Surviving in a Nuclear Armed World: An Unexamined Assumption

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Common Dreams

Surviving in a Nuclear Armed World: An Unexamined Assumption

President Obama speaking in Berlin on Wednesday took the first step in his 2nd term to address the world’s nuclear arsenals. He proposed negotiating the reduction of strategic nuclear weapons by up to 1/3 of its current levels of 1722 as of Sept. 2012 and reducing nuclear weapons in Europe. While any reductions in nuclear arsenals must be applauded and supported, they must be viewed as only the next step in the mandatory elimination of all nuclear weapons. The devastating potential of these reduced arsenals has the ability to inflict catastrophic damage to our world. There is no “acceptable” level of nuclear weapons that is consistent with the ultimate survival of civilization.

A study by Physicians for Social Responsibility showed that if only 300 warheads in the Russian arsenal got through to targets in American cities, 75 to 100 million people would be killed in the first 30 minutes by the explosions and firestorms that would destroy all of our major metropolitan areas, and vast areas would be blanketed with radioactive fallout.

In addition, the entire economic infrastructure on which we depend to sustain our population would be destroyed. The transportation system, the communications network, the public health and banking systems, the food distribution network -- all would be gone. In the months after this war, it is probable that the vast majority of the American population who were not killed in the initial attack would die of starvation, exposure, epidemic disease and radiation poisoning.

The global impact of a nuclear war with the reduced number of weapons proposed by the President was defined in a recent study by Robock, Oman and Stenchikov demonstrating catastrophic climate change due to the release of an estimated 50-100 million tons of soot into the upper atmosphere blocking the sun. This would cause severe drops in global temperatures in a matter of days of up to 36 degrees Fahrenheit (20 degrees Centigrade) devastating agriculture production throughout the world. The ensuing global famine could result in the death of a majority of the human population.

While any reduction in nuclear weapons is an important step to securing our future and we must move to realize these reductions now, ZERO is the only acceptable number. In congress California Representatives, Rep. John Garamendi and Rep. Loretta Sanchez, worked diligently over the past few weeks to curb Congress’ excessive spending on new nuclear weapon projects. Now, the issue is moving to the U.S. Senate and Sens. Barbara Boxer and Dianne Feinstein will play a key role in ensuring our taxpayer dollars are not wasted on these relics of the Cold War but rather directed to our real human needs.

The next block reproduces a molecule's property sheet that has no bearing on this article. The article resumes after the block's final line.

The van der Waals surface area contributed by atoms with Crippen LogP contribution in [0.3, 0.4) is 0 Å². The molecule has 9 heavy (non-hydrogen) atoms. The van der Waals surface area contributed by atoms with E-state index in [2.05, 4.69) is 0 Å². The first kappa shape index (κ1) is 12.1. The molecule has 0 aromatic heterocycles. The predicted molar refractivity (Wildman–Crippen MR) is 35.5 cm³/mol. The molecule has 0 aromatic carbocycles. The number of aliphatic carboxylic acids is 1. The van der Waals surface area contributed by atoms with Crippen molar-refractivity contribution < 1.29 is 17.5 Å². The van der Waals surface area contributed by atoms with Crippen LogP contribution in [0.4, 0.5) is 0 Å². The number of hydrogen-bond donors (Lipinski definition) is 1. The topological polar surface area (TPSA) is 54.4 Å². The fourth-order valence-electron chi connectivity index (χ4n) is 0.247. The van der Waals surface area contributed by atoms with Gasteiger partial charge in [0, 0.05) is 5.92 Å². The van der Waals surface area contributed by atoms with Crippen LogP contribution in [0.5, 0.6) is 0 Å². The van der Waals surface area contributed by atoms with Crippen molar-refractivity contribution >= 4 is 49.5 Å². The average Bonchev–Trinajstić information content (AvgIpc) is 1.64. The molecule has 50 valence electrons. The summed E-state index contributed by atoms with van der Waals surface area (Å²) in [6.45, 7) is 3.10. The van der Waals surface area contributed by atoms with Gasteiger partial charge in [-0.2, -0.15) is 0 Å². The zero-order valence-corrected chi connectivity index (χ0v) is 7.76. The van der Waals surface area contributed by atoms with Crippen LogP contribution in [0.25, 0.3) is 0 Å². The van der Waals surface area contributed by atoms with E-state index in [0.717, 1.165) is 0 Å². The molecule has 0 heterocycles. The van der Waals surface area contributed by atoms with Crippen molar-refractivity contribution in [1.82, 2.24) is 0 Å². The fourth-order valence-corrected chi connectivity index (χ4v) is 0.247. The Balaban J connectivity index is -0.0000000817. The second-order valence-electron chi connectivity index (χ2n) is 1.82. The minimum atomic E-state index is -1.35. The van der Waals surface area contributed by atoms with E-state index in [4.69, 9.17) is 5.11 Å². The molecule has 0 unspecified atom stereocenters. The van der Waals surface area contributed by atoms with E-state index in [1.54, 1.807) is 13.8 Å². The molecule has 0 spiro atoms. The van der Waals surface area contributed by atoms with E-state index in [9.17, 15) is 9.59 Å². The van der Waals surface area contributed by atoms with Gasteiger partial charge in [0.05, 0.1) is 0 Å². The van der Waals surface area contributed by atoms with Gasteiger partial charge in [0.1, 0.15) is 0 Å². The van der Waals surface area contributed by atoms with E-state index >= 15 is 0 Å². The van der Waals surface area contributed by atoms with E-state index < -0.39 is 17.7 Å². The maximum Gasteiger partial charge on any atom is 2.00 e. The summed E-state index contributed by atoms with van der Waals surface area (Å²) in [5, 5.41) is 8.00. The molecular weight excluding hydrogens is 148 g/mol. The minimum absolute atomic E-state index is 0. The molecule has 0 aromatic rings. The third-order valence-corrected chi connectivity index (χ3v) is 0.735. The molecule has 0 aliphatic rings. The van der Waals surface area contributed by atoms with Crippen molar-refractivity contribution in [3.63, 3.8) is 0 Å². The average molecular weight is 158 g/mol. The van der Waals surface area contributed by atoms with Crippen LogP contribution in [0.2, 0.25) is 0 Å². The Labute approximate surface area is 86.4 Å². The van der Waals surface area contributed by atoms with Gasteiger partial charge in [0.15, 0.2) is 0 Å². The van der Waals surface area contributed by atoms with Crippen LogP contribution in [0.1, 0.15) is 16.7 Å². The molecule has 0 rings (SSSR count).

Each day that we fail to work toward this goal is one day closer to realizing Albert Einstein’s prophecy at the dawn of the nuclear age. “With the unleashed power of the atom, we thus drift toward unparalleled catastrophe unless we change the way we think”.

But we can't stop there. This effort must lead to multilateral negotiations involving all nuclear weapons states, negotiations that will produce a nuclear weapons convention banning these weapons once and for all. These negotiations will not be easy, and the treaty they produce will have to be a hard-nosed agreement that establishes mechanisms to verify and enforce compliance. But we don't have an alternative.

Some say it is unrealistic to think we can eliminate nuclear weapons. But in truth, it is unrealistic to think we can maintain nuclear arsenals indefinitely and still avoid a nuclear conflict. These are critical unexamined assumptions that demand reevaluation.

As long as nuclear weapons exist we face a real and imminent danger of catastrophe either by design or accident. It is a matter of shear luck that we survive. Luck is not a viable security policy. We owe it to our children and future generations to abolish all nuclear weapons. The time to act is now.

Robert Dodge

Robert Dodge is a family physician practicing full time in Ventura, California. He serves on the board of Physicians for Social Responsibility Los Angeles serving as a Peace and Security Ambassador and at the national level where he sits on the security committee. He also serves on the board of the Nuclear Age Peace Foundation and Citizens for Peaceful Resolutions. He writes for PeaceVoice.

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